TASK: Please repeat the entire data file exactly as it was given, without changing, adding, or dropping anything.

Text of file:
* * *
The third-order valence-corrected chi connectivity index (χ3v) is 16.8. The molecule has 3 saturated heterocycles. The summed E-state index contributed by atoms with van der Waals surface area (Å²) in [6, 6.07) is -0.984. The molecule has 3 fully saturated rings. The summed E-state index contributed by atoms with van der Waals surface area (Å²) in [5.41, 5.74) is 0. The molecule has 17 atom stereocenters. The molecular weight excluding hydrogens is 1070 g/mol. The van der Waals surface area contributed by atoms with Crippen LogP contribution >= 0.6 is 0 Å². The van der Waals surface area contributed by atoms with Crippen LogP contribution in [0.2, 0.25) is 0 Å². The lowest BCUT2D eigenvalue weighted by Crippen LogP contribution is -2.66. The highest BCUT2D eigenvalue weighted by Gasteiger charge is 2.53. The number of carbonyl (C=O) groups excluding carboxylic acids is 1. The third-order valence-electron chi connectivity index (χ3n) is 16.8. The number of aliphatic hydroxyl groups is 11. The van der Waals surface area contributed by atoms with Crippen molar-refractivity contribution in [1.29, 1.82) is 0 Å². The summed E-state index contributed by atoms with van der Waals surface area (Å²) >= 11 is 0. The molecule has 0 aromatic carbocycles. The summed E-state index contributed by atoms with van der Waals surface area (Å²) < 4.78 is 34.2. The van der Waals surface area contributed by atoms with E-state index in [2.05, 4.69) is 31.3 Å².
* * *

The third-order valence-corrected chi connectivity index (χ3v) is 16.8. The molecule has 3 saturated heterocycles. The summed E-state index contributed by atoms with van der Waals surface area (Å²) in [6, 6.07) is -0.984. The molecule has 3 fully saturated rings. The summed E-state index contributed by atoms with van der Waals surface area (Å²) in [5.41, 5.74) is 0. The molecule has 17 atom stereocenters. The molecular weight excluding hydrogens is 1070 g/mol. The van der Waals surface area contributed by atoms with Crippen LogP contribution >= 0.6 is 0 Å². The van der Waals surface area contributed by atoms with Crippen LogP contribution in [0.2, 0.25) is 0 Å². The lowest BCUT2D eigenvalue weighted by Crippen LogP contribution is -2.66. The highest BCUT2D eigenvalue weighted by Gasteiger charge is 2.53. The number of carbonyl (C=O) groups excluding carboxylic acids is 1. The third-order valence-electron chi connectivity index (χ3n) is 16.8. The number of aliphatic hydroxyl groups is 11. The van der Waals surface area contributed by atoms with Crippen molar-refractivity contribution in [1.29, 1.82) is 0 Å². The summed E-state index contributed by atoms with van der Waals surface area (Å²) >= 11 is 0. The molecule has 0 aromatic carbocycles. The summed E-state index contributed by atoms with van der Waals surface area (Å²) < 4.78 is 34.2. The van der Waals surface area contributed by atoms with E-state index in [2.05, 4.69) is 31.3 Å².